The diaries include information on the day-to-day management of Drayton plantations, (particularly Drayton Hall, Jehossee and Long Savannah), focusing on crops, livestock, labor, and the movement of these between estates. Charles describes (in brief) meeting and dining with President George Washington, receiving plant specimens from Thomas Jefferson, a visit from Andre Michaux, the winding up of Bob Savannah plantation, lease of plantation on the Wateree River, abuse of slaves, sending slaves from Drayton Hall to reside at Jehossee, family deaths, division of the deceased's estates and family acrimony.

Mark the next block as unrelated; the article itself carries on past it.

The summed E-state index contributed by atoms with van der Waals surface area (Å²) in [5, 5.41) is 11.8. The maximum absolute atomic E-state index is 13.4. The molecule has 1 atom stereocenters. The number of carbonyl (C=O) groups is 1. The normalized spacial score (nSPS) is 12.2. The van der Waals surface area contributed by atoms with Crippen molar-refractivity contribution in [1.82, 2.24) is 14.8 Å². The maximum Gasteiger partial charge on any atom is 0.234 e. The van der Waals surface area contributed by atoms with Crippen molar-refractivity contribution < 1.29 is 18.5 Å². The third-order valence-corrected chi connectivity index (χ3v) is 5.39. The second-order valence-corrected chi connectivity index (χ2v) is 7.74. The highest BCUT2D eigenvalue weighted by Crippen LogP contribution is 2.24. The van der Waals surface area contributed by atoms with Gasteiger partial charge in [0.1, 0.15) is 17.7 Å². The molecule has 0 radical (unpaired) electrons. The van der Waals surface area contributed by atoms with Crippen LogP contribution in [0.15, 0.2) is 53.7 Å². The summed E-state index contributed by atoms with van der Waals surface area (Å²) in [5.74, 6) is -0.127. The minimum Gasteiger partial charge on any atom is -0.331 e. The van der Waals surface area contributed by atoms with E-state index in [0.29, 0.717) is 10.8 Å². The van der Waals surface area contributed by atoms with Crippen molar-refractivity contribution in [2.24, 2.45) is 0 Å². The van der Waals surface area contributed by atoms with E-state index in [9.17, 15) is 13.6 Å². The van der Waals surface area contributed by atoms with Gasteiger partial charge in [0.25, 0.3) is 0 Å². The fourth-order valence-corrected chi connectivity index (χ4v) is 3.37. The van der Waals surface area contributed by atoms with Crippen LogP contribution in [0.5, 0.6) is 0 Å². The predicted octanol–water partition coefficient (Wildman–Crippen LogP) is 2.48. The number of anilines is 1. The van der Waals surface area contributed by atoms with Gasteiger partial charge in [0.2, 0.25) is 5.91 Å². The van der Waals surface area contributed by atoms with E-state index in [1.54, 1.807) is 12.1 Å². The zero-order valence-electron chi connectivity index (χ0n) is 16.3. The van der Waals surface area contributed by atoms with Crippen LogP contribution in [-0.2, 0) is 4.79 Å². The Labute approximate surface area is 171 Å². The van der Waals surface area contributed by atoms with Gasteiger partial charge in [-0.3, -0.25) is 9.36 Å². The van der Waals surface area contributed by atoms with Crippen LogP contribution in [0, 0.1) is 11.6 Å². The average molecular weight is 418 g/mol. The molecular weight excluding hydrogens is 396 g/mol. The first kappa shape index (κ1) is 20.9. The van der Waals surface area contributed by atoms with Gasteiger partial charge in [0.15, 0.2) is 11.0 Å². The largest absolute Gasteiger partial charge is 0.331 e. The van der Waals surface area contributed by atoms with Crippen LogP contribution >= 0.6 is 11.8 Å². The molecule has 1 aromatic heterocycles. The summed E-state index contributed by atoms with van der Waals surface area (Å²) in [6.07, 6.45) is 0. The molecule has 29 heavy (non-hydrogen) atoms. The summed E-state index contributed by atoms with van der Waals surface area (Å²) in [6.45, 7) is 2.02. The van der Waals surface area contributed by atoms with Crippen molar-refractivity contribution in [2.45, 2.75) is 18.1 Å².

The travelogue includes descriptions of towns including: Baltimore M.D., Wilmington D.E., Albany N.Y., Washington D.C., Raleigh and Fayetteville, N.C. Information is also given on countryside, roads, buildings, bridges, agriculture, and flora. Attention is given to architectural features throughout. Included are occasional sketches and descriptions of estates, including William Hamilton's The Woodlands and the "Palace of the President" [White House] (especially the interior), and the Capitol buildings. Drayton travels part-way with Eli Whitney (1765-1825), creator of the cotton gin.
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